Louisiana Attorney Permanently Disbarred but Not Criminally Charged for Pimping Child to Jail Prisoners
An attorney’s failure to respect the authority of the Louisiana Supreme Court, “as well as his use of his position as an attorney to obtain sexual gratification at the expense of his client’s interests,” has resulted in permanent disbarment.
The January 19, 2011 order to strike Noland James Hammond from the rolls of Louisiana attorneys came after Hammond was found guilty of 24 counts of misconduct. The most egregious charge involved taking a 16-year-old girl to a local jail to perform sex acts with several prisoners.
In October 2003, Hammond contacted two men who were being held at the Bunkie Detention Center in Avoyelles Parish; one had been convicted of aggravated battery, the other of rape. Hammond told them he believed they had been wrongfully convicted and thought he could get their convictions reversed, but that he would need a sample of their semen in order to do so.
Hammond set up an attorney-client contact visit with the two prisoners. He brought with him a 16-year-old girl, whom he described as his “assistant.” Once they were in a private room, the girl performed oral sex on the prisoners while Hammond videotaped the encounter.
When one of the men asked why it had to be videotaped, Hammond responded that he “had to record this for the courthouse to know the semen came from you.” He then instructed the men to ejaculate on a piece of plastic that he wrapped up and put in his briefcase.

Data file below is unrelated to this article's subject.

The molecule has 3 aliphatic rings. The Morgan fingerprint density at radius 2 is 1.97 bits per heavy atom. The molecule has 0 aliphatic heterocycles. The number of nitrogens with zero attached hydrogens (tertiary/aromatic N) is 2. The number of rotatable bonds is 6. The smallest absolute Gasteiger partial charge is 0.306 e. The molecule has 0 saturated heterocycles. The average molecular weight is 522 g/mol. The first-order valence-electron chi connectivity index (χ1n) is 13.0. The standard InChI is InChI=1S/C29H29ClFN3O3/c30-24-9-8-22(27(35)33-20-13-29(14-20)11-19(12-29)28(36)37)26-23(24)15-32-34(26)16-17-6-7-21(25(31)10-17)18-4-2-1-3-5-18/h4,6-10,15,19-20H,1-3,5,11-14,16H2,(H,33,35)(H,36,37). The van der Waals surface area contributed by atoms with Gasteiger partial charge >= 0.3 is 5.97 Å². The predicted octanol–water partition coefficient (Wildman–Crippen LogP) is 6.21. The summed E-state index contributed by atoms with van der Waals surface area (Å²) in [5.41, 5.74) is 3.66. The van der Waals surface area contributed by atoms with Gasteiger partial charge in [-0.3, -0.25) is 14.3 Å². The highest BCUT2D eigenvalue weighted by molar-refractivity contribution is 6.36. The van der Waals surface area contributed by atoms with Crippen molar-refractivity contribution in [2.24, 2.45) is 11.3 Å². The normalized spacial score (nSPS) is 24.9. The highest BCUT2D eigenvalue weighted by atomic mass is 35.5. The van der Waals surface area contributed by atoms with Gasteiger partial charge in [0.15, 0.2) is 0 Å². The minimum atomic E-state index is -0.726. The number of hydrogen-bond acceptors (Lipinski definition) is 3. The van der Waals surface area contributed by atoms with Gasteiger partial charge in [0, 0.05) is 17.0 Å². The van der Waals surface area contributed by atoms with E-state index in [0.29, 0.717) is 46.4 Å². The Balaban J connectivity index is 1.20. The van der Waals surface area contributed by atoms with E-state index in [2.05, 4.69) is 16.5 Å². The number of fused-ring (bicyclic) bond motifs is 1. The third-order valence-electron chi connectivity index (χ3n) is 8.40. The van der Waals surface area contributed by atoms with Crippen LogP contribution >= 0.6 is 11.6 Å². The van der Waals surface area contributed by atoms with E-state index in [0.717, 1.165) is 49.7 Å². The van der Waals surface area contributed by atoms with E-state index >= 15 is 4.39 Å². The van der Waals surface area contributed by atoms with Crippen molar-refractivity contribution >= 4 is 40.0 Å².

Following their visits with Hammond, prisoners were found in possession of cell phones, cigars and money. An investigation reviewed recorded phone calls that revealed conversations between Hammond and jail prisoners. During those conversations, which were extremely graphic, Hammond solicited inappropriate contact between himself and the prisoners.
Those facts comprised the initial three misconduct charges against Hammond. The next ten counts involved his solicitation of sexual acts from male clients. After Hammond was paid $6,000 by a client in a drug possession case, Hammond told him that in order to defend him he would need to see him in his boxer shorts. Once the man was in his underwear, Hammond told him he needed to get an erection. An inability to do so led to a porn video being played. When that did not work, Hammond began to stroke his client, who then left Hammond’s residence.
All of Hammond’s clients had pre-paid for legal services. The court’s disbarment order detailed incidents in which Hammond had solicited sexual favors or engaged in graphic sexual conversations. In several cases he performed little, if any, work for clients after they rebuffed his sexual advances. He also refused to return the fees they had paid for his services.
Hammond was suspended from practicing law on an interim basis in 2005 as the investigation into his misconduct continued. However, despite that suspension he continued to give legal advice to his clients and negotiated the settlement of their personal injury claims. Having found that Hammond’s inappropriate sexual conduct with his clients and his unauthorized practice of law warranted disbarment, the Louisiana Supreme Court did not discuss the other charges against him related to neglect of legal matters and failure to communicate with clients, including returning files and refunding unearned attorney fees.
Although many of Hammond’s acts were violations of the criminal code, particularly the incident involving the 16-year-old girl, he did not face criminal charges. “When the Supreme Court [temporarily] disbarred him, we made the decision not to prosecute the charges,” stated Avoyelles Parish District Attorney Charles Riddle. He said the credibility of the prisoners made pursuing a criminal case problematic.
In addition to disbarment, Hammond was ordered to pay restitution to his former clients and also pay the costs of the investigation. See: In re Noland James Hammond, 56 So.3d 199 (La. 2011).
Additional source: National Law Journal
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Related legal case
In re Noland James Hammond
|56 So.3d 199 (La. 2011)
|State Supreme Court